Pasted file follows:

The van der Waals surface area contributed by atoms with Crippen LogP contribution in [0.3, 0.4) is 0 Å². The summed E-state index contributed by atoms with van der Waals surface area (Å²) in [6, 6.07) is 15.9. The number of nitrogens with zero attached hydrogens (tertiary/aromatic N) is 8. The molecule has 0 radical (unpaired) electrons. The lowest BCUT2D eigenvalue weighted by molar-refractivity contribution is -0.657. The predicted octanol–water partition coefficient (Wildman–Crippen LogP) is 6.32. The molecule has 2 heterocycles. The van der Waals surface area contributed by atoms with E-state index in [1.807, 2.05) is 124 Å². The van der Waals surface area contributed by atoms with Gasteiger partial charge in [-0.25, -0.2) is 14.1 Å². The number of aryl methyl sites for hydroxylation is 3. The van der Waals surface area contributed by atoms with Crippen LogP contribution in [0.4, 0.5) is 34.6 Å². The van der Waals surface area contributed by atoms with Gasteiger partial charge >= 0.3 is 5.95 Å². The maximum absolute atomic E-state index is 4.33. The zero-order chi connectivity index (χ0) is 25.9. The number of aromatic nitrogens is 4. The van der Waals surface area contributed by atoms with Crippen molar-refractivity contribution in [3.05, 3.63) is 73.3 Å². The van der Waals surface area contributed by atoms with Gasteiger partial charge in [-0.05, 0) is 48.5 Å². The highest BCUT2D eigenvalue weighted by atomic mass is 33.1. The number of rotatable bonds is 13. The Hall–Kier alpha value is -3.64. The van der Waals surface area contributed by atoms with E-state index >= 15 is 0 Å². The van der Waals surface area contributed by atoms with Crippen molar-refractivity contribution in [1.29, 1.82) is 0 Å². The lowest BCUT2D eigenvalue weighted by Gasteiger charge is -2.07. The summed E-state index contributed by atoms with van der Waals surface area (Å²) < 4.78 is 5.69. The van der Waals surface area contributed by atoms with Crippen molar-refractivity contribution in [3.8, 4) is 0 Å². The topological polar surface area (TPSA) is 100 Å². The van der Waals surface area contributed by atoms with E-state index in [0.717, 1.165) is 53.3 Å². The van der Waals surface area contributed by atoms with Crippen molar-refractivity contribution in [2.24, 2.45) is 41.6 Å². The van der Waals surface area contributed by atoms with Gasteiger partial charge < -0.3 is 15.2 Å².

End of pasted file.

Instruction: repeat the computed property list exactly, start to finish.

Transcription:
The van der Waals surface area contributed by atoms with Crippen LogP contribution in [0.3, 0.4) is 0 Å². The summed E-state index contributed by atoms with van der Waals surface area (Å²) in [6, 6.07) is 15.9. The number of nitrogens with zero attached hydrogens (tertiary/aromatic N) is 8. The molecule has 0 radical (unpaired) electrons. The lowest BCUT2D eigenvalue weighted by molar-refractivity contribution is -0.657. The predicted octanol–water partition coefficient (Wildman–Crippen LogP) is 6.32. The molecule has 2 heterocycles. The van der Waals surface area contributed by atoms with E-state index in [1.807, 2.05) is 124 Å². The van der Waals surface area contributed by atoms with Gasteiger partial charge in [-0.25, -0.2) is 14.1 Å². The number of aryl methyl sites for hydroxylation is 3. The van der Waals surface area contributed by atoms with Crippen LogP contribution in [0.4, 0.5) is 34.6 Å². The van der Waals surface area contributed by atoms with Gasteiger partial charge >= 0.3 is 5.95 Å². The maximum absolute atomic E-state index is 4.33. The zero-order chi connectivity index (χ0) is 25.9. The number of aromatic nitrogens is 4. The van der Waals surface area contributed by atoms with Crippen molar-refractivity contribution in [3.05, 3.63) is 73.3 Å². The van der Waals surface area contributed by atoms with Gasteiger partial charge in [-0.05, 0) is 48.5 Å². The highest BCUT2D eigenvalue weighted by atomic mass is 33.1. The number of rotatable bonds is 13. The Hall–Kier alpha value is -3.64. The van der Waals surface area contributed by atoms with E-state index >= 15 is 0 Å². The van der Waals surface area contributed by atoms with Crippen molar-refractivity contribution in [1.29, 1.82) is 0 Å². The lowest BCUT2D eigenvalue weighted by Gasteiger charge is -2.07. The summed E-state index contributed by atoms with van der Waals surface area (Å²) < 4.78 is 5.69. The van der Waals surface area contributed by atoms with Crippen molar-refractivity contribution in [3.8, 4) is 0 Å². The topological polar surface area (TPSA) is 100 Å². The van der Waals surface area contributed by atoms with E-state index in [0.717, 1.165) is 53.3 Å². The van der Waals surface area contributed by atoms with Crippen molar-refractivity contribution in [2.24, 2.45) is 41.6 Å². The van der Waals surface area contributed by atoms with Gasteiger partial charge < -0.3 is 15.2 Å².